Saturday, November 21, 2009

Photographer of the week: PHILIPS JONES GRIFFITHS




"The ability to keep things in
perspective is very important for a
journalist. In a tense situation you
need the ability to be there, yet
somehow step aside; to keep a cool
head and keep working without getting
frustrated."

Born in Rhuddlan, Wales, Philip Jones Griffiths studied pharmacy in Liverpool and worked in London while photographing part-time for the Manchester Guardian. In 1961 he became a full-time freelancer for the London-based Observer. He covered the Algerian War in 1962, then moved to Central Africa. From there he moved to Asia, photographing in Vietnam from 1966 to 1971.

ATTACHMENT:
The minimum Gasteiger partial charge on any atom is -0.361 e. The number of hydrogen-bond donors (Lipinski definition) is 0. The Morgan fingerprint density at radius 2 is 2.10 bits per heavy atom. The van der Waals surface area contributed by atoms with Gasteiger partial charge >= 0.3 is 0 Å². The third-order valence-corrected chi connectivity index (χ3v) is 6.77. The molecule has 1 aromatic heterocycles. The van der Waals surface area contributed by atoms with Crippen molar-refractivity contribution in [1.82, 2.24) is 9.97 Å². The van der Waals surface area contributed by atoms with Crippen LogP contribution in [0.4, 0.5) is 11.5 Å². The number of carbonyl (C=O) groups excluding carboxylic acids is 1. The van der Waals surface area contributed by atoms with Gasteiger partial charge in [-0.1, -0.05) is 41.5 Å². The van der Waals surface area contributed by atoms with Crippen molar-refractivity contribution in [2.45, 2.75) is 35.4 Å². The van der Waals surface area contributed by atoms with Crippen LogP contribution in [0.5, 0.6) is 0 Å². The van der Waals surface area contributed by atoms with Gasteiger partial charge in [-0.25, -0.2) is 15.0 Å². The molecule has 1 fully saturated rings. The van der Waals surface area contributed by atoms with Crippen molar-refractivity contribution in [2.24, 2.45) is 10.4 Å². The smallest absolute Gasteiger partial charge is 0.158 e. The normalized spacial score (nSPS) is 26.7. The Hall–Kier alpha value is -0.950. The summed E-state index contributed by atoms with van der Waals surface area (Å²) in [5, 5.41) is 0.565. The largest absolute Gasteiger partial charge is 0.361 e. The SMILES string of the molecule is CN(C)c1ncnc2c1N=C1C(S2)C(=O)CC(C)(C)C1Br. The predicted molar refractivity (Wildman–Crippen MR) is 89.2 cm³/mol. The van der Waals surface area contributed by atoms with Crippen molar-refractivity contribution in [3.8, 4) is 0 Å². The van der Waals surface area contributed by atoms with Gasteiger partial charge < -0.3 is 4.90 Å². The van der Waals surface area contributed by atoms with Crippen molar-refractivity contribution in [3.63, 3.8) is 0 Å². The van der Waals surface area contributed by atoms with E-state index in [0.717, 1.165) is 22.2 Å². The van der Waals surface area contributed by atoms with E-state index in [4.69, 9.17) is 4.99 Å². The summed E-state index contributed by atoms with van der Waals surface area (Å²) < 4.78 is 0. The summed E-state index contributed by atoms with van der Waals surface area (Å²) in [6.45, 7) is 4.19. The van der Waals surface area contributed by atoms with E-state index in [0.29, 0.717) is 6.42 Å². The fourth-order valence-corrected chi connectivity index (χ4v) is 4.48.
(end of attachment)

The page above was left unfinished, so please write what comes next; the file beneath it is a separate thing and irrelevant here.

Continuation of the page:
Philip Jones Griffiths' classic account of the war in Vietnam was the outcome of three years reporting and is one of the most detailed surveys of any conflict. Showing the true horrors of the war he creates a compelling argument against the de-humanizing power of the modern war machine and against American imperialism, images which at the time helped to turn the tide of public opinion and to put an end to the Vietnam War.























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